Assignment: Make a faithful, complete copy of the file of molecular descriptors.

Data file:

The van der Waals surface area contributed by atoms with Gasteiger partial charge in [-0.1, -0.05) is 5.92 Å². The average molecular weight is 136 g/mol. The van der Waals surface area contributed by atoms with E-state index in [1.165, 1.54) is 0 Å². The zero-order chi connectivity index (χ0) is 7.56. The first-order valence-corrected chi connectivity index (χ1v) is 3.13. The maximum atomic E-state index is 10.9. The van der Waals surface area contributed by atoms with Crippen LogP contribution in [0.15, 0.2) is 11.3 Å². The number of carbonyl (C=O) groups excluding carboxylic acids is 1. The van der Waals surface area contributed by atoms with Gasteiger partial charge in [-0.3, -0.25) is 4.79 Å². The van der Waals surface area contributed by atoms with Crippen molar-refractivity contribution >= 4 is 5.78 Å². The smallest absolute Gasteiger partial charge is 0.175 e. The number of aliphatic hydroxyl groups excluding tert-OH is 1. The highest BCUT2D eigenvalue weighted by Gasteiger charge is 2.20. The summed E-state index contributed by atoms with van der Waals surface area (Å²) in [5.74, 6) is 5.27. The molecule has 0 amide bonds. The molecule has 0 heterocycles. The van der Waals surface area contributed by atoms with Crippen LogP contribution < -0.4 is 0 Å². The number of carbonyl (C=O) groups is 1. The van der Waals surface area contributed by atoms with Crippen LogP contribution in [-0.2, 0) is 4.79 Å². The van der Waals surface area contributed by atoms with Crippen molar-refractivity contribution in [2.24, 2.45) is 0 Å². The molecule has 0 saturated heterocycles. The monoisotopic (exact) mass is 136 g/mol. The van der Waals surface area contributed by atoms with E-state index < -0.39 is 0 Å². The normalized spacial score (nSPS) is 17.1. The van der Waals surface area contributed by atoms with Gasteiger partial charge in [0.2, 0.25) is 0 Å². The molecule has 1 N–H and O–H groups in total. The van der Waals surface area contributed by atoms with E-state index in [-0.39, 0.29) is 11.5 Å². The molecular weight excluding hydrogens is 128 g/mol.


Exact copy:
The van der Waals surface area contributed by atoms with Gasteiger partial charge in [-0.1, -0.05) is 5.92 Å². The average molecular weight is 136 g/mol. The van der Waals surface area contributed by atoms with E-state index in [1.165, 1.54) is 0 Å². The zero-order chi connectivity index (χ0) is 7.56. The first-order valence-corrected chi connectivity index (χ1v) is 3.13. The maximum atomic E-state index is 10.9. The van der Waals surface area contributed by atoms with Crippen LogP contribution in [0.15, 0.2) is 11.3 Å². The number of carbonyl (C=O) groups excluding carboxylic acids is 1. The van der Waals surface area contributed by atoms with Gasteiger partial charge in [-0.3, -0.25) is 4.79 Å². The van der Waals surface area contributed by atoms with Crippen molar-refractivity contribution >= 4 is 5.78 Å². The smallest absolute Gasteiger partial charge is 0.175 e. The number of aliphatic hydroxyl groups excluding tert-OH is 1. The highest BCUT2D eigenvalue weighted by Gasteiger charge is 2.20. The summed E-state index contributed by atoms with van der Waals surface area (Å²) in [5.74, 6) is 5.27. The molecule has 0 amide bonds. The molecule has 0 heterocycles. The van der Waals surface area contributed by atoms with Crippen LogP contribution < -0.4 is 0 Å². The number of carbonyl (C=O) groups is 1. The van der Waals surface area contributed by atoms with Crippen LogP contribution in [-0.2, 0) is 4.79 Å². The van der Waals surface area contributed by atoms with Crippen molar-refractivity contribution in [2.24, 2.45) is 0 Å². The molecule has 0 saturated heterocycles. The monoisotopic (exact) mass is 136 g/mol. The van der Waals surface area contributed by atoms with E-state index < -0.39 is 0 Å². The normalized spacial score (nSPS) is 17.1. The van der Waals surface area contributed by atoms with Gasteiger partial charge in [0.2, 0.25) is 0 Å². The molecule has 1 N–H and O–H groups in total. The van der Waals surface area contributed by atoms with E-state index in [-0.39, 0.29) is 11.5 Å². The molecular weight excluding hydrogens is 128 g/mol.